Latest Review – Strangled [A martfüi rém] [61st BFI LFF] [Thrill]

STRANGLED [A martfüi rém]

Director: Árpád Sopsits

Writer: Árpád Sopsits

Producer: Gábor Ferenczy, Attila Tõzsér

Cast: Károly Hajduk, Péter Bárnai, Zsolt Anger

Genre: Drama | Thriller • Year: 2016 • Country: Hungary • Running Time: 120 minutes • Aspect Ratio: 2.35:1 • Image: Colour • Language: Hungarian

UK Distribution: Eureka Entertainment

Unsettling and brilliantly atmospheric, writer-director Árpád Sopsits’ disturbing, psychological period-thriller, Strangled [A martfüi rém], takes its inspiration from a series of gruesome real-life events that shook the small industrial town of Martfü, Hungary in the late 1950s and early 1960s.

In 1957, a man is sentenced to life-imprisonment when the body of a young woman is found dumped in a nearby river. Seven years later the bodies of several other young female victims are discovered in the town bearing identical injuries. When the ambitious new supervising prosecutor realises there may be a link to the ’57 crime, and that they may have convicted the wrong man, he asks to re-open the original case, though keen to protect his own reputation (and position), the corrupt district attorney (who gained promotion following the original case) refuses and obstructs the investigation.

What then follows is a powerful examination of the flawed justice system in a post-war, Communist-era Hungary as we witness the clinical, calculating actions of the free killer juxtaposed with the gradual, psychological decay of a man wrongly incarcerated for a crime he couldn’t possibly have committed and caught in a wave of legal corruption.

Strangled is a bleak and desolate film, and certainly not for the squeamish (prepare for considerable amounts of unrestrained violence and necrophilia), with the desolation cleverly reflected in the designs and decorations, Márk Moldvai’s eerie score and the austere shoe factory where the vast population of the community – and victims – seem to work.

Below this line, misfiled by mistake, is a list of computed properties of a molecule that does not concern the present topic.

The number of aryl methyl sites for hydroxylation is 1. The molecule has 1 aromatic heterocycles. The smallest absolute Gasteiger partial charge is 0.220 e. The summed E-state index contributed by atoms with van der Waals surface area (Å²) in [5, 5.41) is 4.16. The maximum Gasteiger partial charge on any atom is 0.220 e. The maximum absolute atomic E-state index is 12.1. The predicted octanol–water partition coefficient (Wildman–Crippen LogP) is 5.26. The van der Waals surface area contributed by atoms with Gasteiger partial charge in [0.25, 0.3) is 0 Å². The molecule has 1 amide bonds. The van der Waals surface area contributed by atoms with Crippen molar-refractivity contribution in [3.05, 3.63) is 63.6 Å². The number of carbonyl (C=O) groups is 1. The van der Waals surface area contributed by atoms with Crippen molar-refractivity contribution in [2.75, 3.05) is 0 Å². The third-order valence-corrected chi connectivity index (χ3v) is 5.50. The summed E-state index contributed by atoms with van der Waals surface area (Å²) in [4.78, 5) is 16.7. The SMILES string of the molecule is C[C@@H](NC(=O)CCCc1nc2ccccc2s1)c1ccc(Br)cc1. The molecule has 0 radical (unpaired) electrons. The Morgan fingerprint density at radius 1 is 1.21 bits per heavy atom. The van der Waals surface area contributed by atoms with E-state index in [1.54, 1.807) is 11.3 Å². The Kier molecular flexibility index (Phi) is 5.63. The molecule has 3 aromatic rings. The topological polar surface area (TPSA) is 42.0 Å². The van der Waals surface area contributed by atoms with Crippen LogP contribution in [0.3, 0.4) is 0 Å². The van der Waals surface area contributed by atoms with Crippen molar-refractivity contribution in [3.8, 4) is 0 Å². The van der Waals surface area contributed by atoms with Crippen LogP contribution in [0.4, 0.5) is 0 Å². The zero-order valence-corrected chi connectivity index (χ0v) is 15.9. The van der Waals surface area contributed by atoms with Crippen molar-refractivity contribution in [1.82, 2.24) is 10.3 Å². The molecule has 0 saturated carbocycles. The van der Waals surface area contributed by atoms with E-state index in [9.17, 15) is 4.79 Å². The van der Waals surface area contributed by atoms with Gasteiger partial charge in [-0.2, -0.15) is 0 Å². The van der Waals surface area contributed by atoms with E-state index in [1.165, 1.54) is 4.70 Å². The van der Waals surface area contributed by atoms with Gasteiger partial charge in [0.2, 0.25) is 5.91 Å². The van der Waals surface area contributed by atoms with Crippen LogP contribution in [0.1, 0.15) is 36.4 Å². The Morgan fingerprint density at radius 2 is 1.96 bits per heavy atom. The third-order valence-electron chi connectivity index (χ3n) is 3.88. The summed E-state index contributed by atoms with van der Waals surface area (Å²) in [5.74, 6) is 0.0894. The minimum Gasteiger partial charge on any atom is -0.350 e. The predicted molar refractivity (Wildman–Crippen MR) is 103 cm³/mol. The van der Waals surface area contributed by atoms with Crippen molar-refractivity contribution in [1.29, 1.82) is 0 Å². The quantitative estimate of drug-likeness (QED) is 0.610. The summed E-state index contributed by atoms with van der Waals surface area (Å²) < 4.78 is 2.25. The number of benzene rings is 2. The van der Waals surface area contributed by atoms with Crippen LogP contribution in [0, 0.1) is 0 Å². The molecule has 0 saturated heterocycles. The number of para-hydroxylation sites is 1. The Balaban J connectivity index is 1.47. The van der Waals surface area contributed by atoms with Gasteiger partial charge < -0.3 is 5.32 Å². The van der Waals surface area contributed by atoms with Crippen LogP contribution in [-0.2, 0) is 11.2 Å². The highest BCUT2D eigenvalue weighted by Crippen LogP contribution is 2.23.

It’s a cold and grisly tale (one that almost every country unfortunately seems to have lurking in its murky history) faithfully and sensitively rendered by Sopsits following months of careful research and meticulous, detailed planning.

Cinematographer Gábor Szabó does a great job lensing the film, combining a mix of close-up, mid-length shots and long takes, to enhance the unsettling atmosphere and intense, lengthy silences that occur throughout the course of the film.

Grounded by a strong sense of autheticity and realism, and remisincent of David Fincher’s superb, slow-burning Zodiac with its central themes of obsession, conspiracy and pursuit (though without the Hollywood gloss), Sopsits’ film is a bold and brilliantly composed work; as much concerned with its exploration of suffocating socialist politics and contemporary society as it is with the actual crimes and impact of the crimes that drive the tale.

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